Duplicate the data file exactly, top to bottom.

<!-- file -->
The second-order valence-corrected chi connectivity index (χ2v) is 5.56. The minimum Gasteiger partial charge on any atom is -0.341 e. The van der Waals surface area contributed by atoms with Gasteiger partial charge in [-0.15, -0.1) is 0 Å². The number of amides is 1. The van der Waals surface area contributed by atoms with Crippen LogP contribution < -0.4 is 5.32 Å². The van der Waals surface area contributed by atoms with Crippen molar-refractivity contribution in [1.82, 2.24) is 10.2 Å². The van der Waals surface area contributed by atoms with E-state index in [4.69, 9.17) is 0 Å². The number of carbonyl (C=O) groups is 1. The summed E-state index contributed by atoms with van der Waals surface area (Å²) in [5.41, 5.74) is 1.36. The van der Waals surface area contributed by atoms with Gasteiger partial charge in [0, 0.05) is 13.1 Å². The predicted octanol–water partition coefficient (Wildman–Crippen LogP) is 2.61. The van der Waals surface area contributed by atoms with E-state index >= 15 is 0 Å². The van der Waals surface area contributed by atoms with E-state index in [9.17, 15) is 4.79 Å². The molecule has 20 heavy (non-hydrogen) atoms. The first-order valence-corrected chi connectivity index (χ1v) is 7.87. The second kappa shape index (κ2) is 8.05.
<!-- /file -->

The second-order valence-corrected chi connectivity index (χ2v) is 5.56. The minimum Gasteiger partial charge on any atom is -0.341 e. The van der Waals surface area contributed by atoms with Gasteiger partial charge in [-0.15, -0.1) is 0 Å². The number of amides is 1. The van der Waals surface area contributed by atoms with Crippen LogP contribution < -0.4 is 5.32 Å². The van der Waals surface area contributed by atoms with Crippen molar-refractivity contribution in [1.82, 2.24) is 10.2 Å². The van der Waals surface area contributed by atoms with E-state index in [4.69, 9.17) is 0 Å². The number of carbonyl (C=O) groups is 1. The summed E-state index contributed by atoms with van der Waals surface area (Å²) in [5.41, 5.74) is 1.36. The van der Waals surface area contributed by atoms with Gasteiger partial charge in [0, 0.05) is 13.1 Å². The predicted octanol–water partition coefficient (Wildman–Crippen LogP) is 2.61. The van der Waals surface area contributed by atoms with E-state index >= 15 is 0 Å². The van der Waals surface area contributed by atoms with E-state index in [9.17, 15) is 4.79 Å². The molecule has 20 heavy (non-hydrogen) atoms. The first-order valence-corrected chi connectivity index (χ1v) is 7.87. The second kappa shape index (κ2) is 8.05.